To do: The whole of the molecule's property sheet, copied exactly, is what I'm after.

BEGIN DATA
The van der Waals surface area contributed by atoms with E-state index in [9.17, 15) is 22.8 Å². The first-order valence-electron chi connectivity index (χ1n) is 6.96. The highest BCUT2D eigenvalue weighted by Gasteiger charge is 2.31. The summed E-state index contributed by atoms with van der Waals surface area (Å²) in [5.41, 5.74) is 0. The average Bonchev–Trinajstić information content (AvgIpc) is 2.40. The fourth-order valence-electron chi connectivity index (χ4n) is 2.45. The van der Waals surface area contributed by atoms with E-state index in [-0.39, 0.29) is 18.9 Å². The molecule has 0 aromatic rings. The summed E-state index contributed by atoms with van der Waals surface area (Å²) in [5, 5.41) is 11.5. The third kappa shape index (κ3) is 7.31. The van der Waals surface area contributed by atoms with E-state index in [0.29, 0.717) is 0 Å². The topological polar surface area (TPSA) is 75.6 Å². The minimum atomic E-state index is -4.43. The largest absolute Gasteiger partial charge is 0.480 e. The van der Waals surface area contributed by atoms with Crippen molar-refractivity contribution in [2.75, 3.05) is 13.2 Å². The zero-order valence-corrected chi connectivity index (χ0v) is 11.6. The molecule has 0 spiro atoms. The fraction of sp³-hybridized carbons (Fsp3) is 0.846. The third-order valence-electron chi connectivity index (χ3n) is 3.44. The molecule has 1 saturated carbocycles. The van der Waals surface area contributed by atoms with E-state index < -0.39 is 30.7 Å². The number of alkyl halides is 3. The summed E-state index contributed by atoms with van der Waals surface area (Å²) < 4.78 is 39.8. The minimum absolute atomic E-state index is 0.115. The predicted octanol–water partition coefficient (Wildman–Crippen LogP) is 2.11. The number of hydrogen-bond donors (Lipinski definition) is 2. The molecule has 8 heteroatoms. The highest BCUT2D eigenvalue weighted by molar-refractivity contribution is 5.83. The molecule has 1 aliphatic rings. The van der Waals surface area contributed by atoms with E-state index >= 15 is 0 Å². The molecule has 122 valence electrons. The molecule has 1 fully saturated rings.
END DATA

The van der Waals surface area contributed by atoms with E-state index in [9.17, 15) is 22.8 Å². The first-order valence-electron chi connectivity index (χ1n) is 6.96. The highest BCUT2D eigenvalue weighted by Gasteiger charge is 2.31. The summed E-state index contributed by atoms with van der Waals surface area (Å²) in [5.41, 5.74) is 0. The average Bonchev–Trinajstić information content (AvgIpc) is 2.40. The fourth-order valence-electron chi connectivity index (χ4n) is 2.45. The van der Waals surface area contributed by atoms with E-state index in [-0.39, 0.29) is 18.9 Å². The molecule has 0 aromatic rings. The summed E-state index contributed by atoms with van der Waals surface area (Å²) in [5, 5.41) is 11.5. The third kappa shape index (κ3) is 7.31. The van der Waals surface area contributed by atoms with E-state index in [0.29, 0.717) is 0 Å². The topological polar surface area (TPSA) is 75.6 Å². The minimum atomic E-state index is -4.43. The largest absolute Gasteiger partial charge is 0.480 e. The van der Waals surface area contributed by atoms with Crippen molar-refractivity contribution in [2.75, 3.05) is 13.2 Å². The zero-order valence-corrected chi connectivity index (χ0v) is 11.6. The molecule has 0 spiro atoms. The fraction of sp³-hybridized carbons (Fsp3) is 0.846. The third-order valence-electron chi connectivity index (χ3n) is 3.44. The molecule has 1 saturated carbocycles. The van der Waals surface area contributed by atoms with E-state index < -0.39 is 30.7 Å². The number of alkyl halides is 3. The summed E-state index contributed by atoms with van der Waals surface area (Å²) < 4.78 is 39.8. The minimum absolute atomic E-state index is 0.115. The predicted octanol–water partition coefficient (Wildman–Crippen LogP) is 2.11. The number of hydrogen-bond donors (Lipinski definition) is 2. The molecule has 8 heteroatoms. The highest BCUT2D eigenvalue weighted by molar-refractivity contribution is 5.83. The molecule has 1 aliphatic rings. The van der Waals surface area contributed by atoms with E-state index >= 15 is 0 Å². The molecule has 122 valence electrons. The molecule has 1 fully saturated rings.